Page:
21st October 2016
Suchetana Chattopadhyay, who teaches at Jadavpur University in Kolkata, has been producing some of the most important work on early Communist history. Her first book – An Early Communist: Muzaffar Ahmad in Calcutta, 1913-1929 (Tulika- http://mayday.leftword.com/book/an-early-communist/9788189487935/,2011), traces not only the early life of Kakababu but also the world of colonial and radical Calcutta. The book was reviewed when it came out by Vijay Prashad in Frontline (http://www.frontline.in/navigation/?type=static&page=flonnet&rdurl=fl2818/stories/20110909281807500.htm ). Most recently, Chattopadhyay has contributed an essay for our own new volume – Communist Histories (http://mayday.leftword.com/book/communist-histories/9789380118338/).Her project in this volume is in the early M. N. Roy and his activities in Bengal before he left for the Americas. It is a captivating article about a young man trying to break away from his roots, being pushed by colonial suffocation towards some form of action, and then, of course, decamping for the United States and Mexico where he gets influenced by Marxism into Communism. Here, Prof. Chattopadhyaya tells the LeftWord Books blog about her work:
Could you tell us a little about your book on Muzaffar Ahmad?
My book on Muzaffar Ahmad, based on my doctoral research, dealt with the social origins of communism in Bengal and Calcutta (Kolkata). By delving into the little-known convergence of the world of impoverished Bengali Muslim intellectuals and working-class protests against capital and empire of the late 1910s and the early 1920s, this was an attempt to grasp the urban roots (with hidden rural compulsions) of early communism in a region where movements based on Marxism-Leninism as an internationalist current of social liberation has left an indelible imprint on local society. I have situated Muzaffar Ahmad (1889-1973) in an urban milieu turned upside down by world war (1914-18) and the impact of the Bolshevik Revolution (1917), and comparable to tendencies visible in other colonial/semi-colonial metropolitan centers from Cairo to Shanghai. By taking his early life from 1913 to 1929 as a frame, I have offered an understanding of the times and the changing contours of social and political activism in the city which propelled Muzaffar Ahmad and others towards a politics of class, a space beyond dominant political identities of nation and community. In the process, I have also offered a social interpretation and detailed history of Workers and Peasants Party (1926-1929), the first socialist organization in Bengal and open association of the banned Communist Party of India (CPI). In this sense, the book is a partial biography of an early communist from the colonial world, a history of the early communist movement in Bengal, an account of the panic-driven character of imperial surveillance on early communism in India and a conscious exercise to recover an aspect of the city which is unknown, neglected and suppressed in mainstream historical treatments of Calcutta.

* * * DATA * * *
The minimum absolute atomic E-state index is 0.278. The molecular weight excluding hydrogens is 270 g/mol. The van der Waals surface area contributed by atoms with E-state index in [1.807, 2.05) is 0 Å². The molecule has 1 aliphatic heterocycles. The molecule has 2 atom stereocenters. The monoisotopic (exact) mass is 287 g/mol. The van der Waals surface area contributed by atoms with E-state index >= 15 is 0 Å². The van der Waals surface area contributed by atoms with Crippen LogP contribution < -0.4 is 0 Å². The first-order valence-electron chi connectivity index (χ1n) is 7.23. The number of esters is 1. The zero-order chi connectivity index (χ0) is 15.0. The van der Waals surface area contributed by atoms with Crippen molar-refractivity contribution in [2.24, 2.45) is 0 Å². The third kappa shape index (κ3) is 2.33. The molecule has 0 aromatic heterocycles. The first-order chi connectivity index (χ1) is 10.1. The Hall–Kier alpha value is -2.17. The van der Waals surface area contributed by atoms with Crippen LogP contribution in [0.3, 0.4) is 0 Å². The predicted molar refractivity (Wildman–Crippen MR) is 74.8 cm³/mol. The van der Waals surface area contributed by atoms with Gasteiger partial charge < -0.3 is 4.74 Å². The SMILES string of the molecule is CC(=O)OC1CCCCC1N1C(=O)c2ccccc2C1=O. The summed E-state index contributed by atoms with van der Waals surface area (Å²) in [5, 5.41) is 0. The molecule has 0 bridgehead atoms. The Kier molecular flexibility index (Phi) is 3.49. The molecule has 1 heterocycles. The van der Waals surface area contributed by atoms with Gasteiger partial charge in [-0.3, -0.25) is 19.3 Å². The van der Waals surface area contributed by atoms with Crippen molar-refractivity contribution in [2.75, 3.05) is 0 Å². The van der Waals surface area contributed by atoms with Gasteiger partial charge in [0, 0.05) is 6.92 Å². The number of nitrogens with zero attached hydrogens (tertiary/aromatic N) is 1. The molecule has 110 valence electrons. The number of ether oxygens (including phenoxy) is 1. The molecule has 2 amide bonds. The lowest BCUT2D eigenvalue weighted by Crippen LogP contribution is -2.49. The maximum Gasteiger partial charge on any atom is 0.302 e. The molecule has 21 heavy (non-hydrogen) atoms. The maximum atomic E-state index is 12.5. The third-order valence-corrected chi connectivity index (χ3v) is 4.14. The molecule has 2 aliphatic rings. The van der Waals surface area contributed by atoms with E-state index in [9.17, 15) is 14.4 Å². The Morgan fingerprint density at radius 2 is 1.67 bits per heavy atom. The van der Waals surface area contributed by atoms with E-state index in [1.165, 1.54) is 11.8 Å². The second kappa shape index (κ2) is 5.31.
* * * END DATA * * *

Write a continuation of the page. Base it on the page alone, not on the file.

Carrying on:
What drew you to write about the early M. N. Roy?
The work on Muzaffar Ahmad and early communists in Calcutta made me turn towards M.N. Roy. Roy and Muzaffar Ahmad enjoyed a vigorous correspondence during 1922-1923, the crucial factor which landed Muzaffar in jail and secured his conviction in Kanpur Bolshevik Conspiracy Case (1924), alongside S. A. Dange, Shaukat Usmani and Nalini Gupta. The M. N. Roy he came to know from the incriminating letters was very different from the original Naren Bhattacharya, a nationalist revolutionary who had left the shores of Bengal in 1915. Subsequently, he had reached California, made his way to Mexico where he helped found a communist party and joined Communist International as its representative. Roy had shed the name and politics of Naren Bhattacharya along the way. Naren Bhattacharya was making his way in and out of Calcutta in the early 1910s. This covered the immediate pre-war period when Muzaffar migrated to the city. Sometimes they lived in and traversed the same neighbourhoods or streets. Though their everyday lives and material conditions were similar, Muzaffar and Naren were unaware of each other since no political or social thread could connect them. Yet, post-war radical convulsions in the social milieu of activists and intellectuals, made them ‘discover’ each other. Muzaffar recalled having met Roy only once. By this time, Roy’s work in the Comintern and the emigre CPI was firmly behind him. Though virtual strangers, an anonymous yet compelling political bond had existed between them during the early 1920s. This made the prospect of digging up the ‘pre-history’ of their correspondence, by examining the social milieu of Naren Bhattacharya on the basis of unexplored archival records and relevant secondary literature, all the more enticing.
What are you working on now?
My current research is related to some of the themes that have emerged from my previous work on early communism, colonial surveillance and Calcutta. I am currently writing a book on the last stretch of Komagata Maru’s journey and its impact on Punjabi Sikh worker-activists in Bengal from 1914 to 1947. I have recently written on the connections between Muslim slum-dwellers facing eviction, populist pan-Islamist campaigners and the dissemination of the notion of an anti-colonial jihad in Calcutta of the 1910s. I am hoping to explore this topic further and incorporate it into a wider research I am undertaking on the social history of everyday life in early twentieth century Calcutta. I am also planning to write on the emergence of early communists in India and emigre communists from India in the years immediately following the Bolshevik Revolution. Of special interest to me is the panic they generated in British and other empires of capital and the nature of ‘intelligence-gathering’ on them.